Neither track includes mental illness.

If the legislation were to expand, doctors expect enough patients suffering from mental illnesses would be covered by part 2.

LISTEN | Faced with the “horror of suicide”:

The flow7:25 p.m.Canadian ‘dismayed’ by delay in medically assisted dying for mental illness


“We don’t have a special category for victims of stroke, kidney disease, cancer or anything like that,” Smith said. “We have a special group for mental illness. And that, to me, is evidence of the continued stigma that psychiatric patients face.”

Smith says Canada’s psychiatrists are currently divided on MAID, just as other doctors were before its introduction to the country.

On Wednesday, the Ontario Psychiatric Association released his investigation of psychiatrists and psychiatry residents across the country.

It suggests that 33 percent of respondents agree with expanding medical assistance in dying for mental disorders as the only underlying medical condition, and that 80 percent agree that the Canadian medical system is not ready to safely support this expansion. The electronic survey of 497 respondents was conducted between December 7, 2023 and January 23.

Smith expects that dissent will fade over time and that within 10 years, what is controversial today will no longer be debated.

Transparent discussions

He cites the most recent statistics from Health Canadaon why people requested MAID in 2022, to support his position.

“The reason most people wanted an assisted death was not because they were in intolerable pain,” Smith said. “That’s because they’ve lost the functional ability to do the things that brought them joy in their lives, and many psychiatric patients who have been ill for 20 or 30 years no longer have any joy in their lives.”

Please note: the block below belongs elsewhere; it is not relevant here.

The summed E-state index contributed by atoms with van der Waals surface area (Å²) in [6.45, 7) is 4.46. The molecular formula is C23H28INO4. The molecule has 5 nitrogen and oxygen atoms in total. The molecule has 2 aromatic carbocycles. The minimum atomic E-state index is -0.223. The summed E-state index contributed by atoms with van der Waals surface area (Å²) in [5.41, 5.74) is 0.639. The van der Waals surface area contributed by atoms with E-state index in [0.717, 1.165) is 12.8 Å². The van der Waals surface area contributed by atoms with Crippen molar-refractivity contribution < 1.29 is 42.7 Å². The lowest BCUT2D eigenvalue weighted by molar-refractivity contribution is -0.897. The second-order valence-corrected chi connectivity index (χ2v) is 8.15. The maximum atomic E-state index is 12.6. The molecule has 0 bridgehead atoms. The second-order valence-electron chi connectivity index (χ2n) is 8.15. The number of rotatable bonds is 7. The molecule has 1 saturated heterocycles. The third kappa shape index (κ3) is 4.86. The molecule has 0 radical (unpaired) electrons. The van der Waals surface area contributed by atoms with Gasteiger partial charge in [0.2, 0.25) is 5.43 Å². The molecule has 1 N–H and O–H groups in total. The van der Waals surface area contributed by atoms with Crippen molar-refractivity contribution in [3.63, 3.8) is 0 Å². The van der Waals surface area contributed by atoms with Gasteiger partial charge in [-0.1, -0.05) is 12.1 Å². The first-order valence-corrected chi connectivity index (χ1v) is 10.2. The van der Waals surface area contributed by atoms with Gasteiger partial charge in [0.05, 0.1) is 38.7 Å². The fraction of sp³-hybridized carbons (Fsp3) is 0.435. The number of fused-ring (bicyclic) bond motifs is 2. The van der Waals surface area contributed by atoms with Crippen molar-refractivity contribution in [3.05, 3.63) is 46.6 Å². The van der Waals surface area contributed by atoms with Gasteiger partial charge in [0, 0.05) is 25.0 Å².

A woman wearing a red blazer and yellow pendant necklace gestures while speaking.
Dr. Madeline Li, a psychiatrist at the Princess Margaret Cancer Center in Toronto, has evaluated hundreds of patients for MAID for cancer. (CBC)

Dr. Madeline Li, a psychiatrist at the Princess Margaret Cancer Center in Toronto, has evaluated hundreds of patients. For MAiD due to cancer. She is not ideologically opposed to AMM for mental disorders, but would like the legislation to be more specific than it currently is for physical illnesses under track 2.

Initially, when MAID was introduced, Li says she took patients’ requests literally and did not ask why they made this request. She now digs deeper.

“I will discuss transparently with the patient whether I think MAID is the right choice for them, help them understand my reasoning, and let them convince me that it is the right decision for them,” she declared.

Li says she also would like federal legislation on Track 2 patients to be clearer on whether indirect factors — such as inability to access mental health care, poverty and lack of adequate housing — can compromise a person’s voluntariness in cases of medical assistance in dying .

Without this clarity, Li fears that marginalized people will experience preventable deaths that should not happen in medicine.

For his part, Bayliss recognizes his privilege as a white, middle-class heterosexual man with an insurance plan. this means that he does not have to pay directly for the medicines.

“I still think there are other treatments and medications that I would like to try long before I consider this step,” he said.